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'Errors in judgment' but 'no criminal wrongdoing' in St. John's probe

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Jamaica, N.Y.

An independent investigation by St. John's University found "no criminal wrongdoing" on the part of its recently retired president, but "errors in judgment" by top university officials over financial conflicts of interest and lack of disclosure to the school's board of trustees.

Vincentian Fr. Donald J. Harrington retired at the end of July after 24 years at the helm of the university. Robert Wile, the university's senior vice president of institutional advancement and athletics and Harrington's chief of staff, also resigned earlier in the summer. Both had been the focus of the internal probe.

The investigation was authorized by the St. John's board of trustees following the trial of Cecilia Chang, a former St. John's dean and chief fundraiser, who had been on trial for defrauding the university and forcing international students to do personal work for her. The trial ended when Chang committed suicide the day after she took the witness stand in her own defense.

Chang's actions and financial dealings by Chang, Harrington and Wile were brought to light in a series of articles in New York magazine.

In an Aug. 23 message to St. John's alumni, board of trustees chairman Peter D'Angelo said the errors in judgment by Harrington and Wile "led to conflicts of interest and failures to fully disclose those conflicts to the board of trustees."

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"These included a real estate transaction involving Father Harrington and Mr. Wile; a short-term loan by a former member of the board of trustees to Father Harrington and Mr. Wile in connection with that real estate transaction; and a personal loan made by a university vendor to Mr. Wile," D'Angelo said. None of these transactions, he added, did financial harm to the university.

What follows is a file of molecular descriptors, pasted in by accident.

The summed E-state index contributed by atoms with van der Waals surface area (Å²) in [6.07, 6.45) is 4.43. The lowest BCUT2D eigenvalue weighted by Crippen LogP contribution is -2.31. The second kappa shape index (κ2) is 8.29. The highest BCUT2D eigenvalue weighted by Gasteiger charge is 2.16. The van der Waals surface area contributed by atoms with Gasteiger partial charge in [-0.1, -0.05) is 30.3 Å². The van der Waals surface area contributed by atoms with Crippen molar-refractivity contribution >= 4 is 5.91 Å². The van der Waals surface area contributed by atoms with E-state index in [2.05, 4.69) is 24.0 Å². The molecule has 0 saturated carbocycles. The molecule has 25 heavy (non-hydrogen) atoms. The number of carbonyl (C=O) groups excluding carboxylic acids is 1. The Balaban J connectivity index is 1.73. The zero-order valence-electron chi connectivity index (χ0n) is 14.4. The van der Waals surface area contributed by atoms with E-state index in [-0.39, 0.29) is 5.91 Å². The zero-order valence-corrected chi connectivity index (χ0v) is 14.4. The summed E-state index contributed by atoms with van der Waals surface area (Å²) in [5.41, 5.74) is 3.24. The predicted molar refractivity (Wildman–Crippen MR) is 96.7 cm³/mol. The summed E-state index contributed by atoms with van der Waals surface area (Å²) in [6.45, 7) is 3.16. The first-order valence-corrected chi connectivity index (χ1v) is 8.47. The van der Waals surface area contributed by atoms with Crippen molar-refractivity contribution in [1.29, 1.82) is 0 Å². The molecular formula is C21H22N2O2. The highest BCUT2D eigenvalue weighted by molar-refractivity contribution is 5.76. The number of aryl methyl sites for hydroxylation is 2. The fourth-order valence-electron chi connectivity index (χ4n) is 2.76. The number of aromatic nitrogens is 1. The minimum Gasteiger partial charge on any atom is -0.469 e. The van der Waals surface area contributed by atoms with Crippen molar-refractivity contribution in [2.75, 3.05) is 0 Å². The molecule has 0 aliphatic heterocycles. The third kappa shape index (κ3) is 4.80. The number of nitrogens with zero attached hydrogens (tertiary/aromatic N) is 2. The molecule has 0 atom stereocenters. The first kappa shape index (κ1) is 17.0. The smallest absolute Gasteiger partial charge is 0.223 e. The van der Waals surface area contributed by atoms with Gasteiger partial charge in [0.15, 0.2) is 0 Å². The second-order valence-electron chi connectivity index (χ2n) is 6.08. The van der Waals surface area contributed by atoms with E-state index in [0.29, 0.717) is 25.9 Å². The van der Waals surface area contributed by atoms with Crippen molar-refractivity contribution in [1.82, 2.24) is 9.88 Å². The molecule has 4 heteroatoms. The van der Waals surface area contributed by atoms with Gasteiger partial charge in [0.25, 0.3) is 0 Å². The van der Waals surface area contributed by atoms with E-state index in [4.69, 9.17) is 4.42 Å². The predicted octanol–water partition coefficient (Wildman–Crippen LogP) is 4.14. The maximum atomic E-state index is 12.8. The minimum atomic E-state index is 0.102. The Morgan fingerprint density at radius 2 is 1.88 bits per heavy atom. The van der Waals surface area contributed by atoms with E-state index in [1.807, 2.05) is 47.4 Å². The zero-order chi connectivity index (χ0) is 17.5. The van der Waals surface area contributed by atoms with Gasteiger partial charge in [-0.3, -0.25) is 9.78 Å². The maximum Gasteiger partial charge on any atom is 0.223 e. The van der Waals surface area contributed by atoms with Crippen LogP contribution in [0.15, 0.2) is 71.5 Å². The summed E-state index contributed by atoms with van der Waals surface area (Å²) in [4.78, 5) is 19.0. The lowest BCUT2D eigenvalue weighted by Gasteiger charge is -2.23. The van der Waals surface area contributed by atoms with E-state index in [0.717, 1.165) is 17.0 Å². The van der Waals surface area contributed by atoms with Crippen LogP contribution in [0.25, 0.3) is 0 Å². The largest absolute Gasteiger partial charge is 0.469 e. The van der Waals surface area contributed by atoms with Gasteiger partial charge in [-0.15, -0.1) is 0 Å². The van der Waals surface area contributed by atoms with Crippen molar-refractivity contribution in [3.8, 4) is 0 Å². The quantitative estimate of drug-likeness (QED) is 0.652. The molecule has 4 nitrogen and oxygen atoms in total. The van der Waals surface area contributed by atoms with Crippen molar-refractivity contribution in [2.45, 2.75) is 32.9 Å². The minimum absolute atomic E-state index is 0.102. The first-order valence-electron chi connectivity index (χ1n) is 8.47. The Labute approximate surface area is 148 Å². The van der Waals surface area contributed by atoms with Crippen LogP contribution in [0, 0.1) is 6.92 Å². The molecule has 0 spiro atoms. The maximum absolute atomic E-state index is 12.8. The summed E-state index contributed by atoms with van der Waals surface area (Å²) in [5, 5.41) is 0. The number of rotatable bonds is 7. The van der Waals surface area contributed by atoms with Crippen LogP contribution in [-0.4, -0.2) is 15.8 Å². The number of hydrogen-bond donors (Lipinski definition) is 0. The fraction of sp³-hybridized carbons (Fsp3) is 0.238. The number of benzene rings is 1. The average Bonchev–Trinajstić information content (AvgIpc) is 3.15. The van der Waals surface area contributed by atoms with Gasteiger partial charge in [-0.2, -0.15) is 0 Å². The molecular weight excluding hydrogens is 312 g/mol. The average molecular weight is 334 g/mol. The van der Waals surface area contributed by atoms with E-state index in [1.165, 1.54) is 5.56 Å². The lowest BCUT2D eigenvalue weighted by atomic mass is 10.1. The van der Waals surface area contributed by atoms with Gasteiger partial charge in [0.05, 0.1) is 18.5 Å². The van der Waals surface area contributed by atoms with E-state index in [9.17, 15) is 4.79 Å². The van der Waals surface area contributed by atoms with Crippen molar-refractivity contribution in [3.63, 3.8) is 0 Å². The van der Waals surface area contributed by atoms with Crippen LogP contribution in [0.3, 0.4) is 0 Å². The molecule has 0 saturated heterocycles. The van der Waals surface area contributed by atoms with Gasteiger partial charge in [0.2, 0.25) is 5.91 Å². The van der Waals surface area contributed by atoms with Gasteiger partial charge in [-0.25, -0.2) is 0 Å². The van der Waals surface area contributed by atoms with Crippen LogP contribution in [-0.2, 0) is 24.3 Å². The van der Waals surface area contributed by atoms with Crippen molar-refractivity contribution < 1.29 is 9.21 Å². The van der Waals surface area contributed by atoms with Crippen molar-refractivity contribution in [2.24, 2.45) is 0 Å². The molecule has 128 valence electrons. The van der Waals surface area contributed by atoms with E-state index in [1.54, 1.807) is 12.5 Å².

According to the investigation, "no one in university management was aware of Cecilia Chang's intricate fraud scheme," D'Angelo said. "Her fraud was facilitated by the failure to require strict compliance by Chang with the university's financial controls. In addition, various university personnel accepted personal gifts from Cecilia Chang, which created the appearance of conflicts of interest. Where appropriate, the recipients of those gifts have voluntarily agreed to make restitution to the university."

D'Angelo told alumni, "Following the disclosure of Cecilia Chang's crimes, a number of measures were immediately implemented to expand the university's internal controls and enhance its policies."

The board of trustees has also directed the investigator and the university's general counsel to make "additional recommendations to ensure that St. John's has the controls, policies and practices to foster and maintain the highest ethical standards across the university. The board of trustees will review these policies on an annual basis to ensure that we are following best practices at all times," D'Angelo said.

The investigation was led by Frank Wohl, an attorney in private practice with more than 40 years of experience, including a stint as a former federal prosecutor in the U.S. Attorney's Office for the Southern District of New York, dealing in both civil and criminal cases.

The university has hired Vincentian Fr. Joseph Levesque as an interim president. He was past president of Niagara University and began his tenure at St. John’s on Aug. 1.*

Editor's Note: An earlier version of this story incorrectly reported that the president's position at St. John's was vacant.

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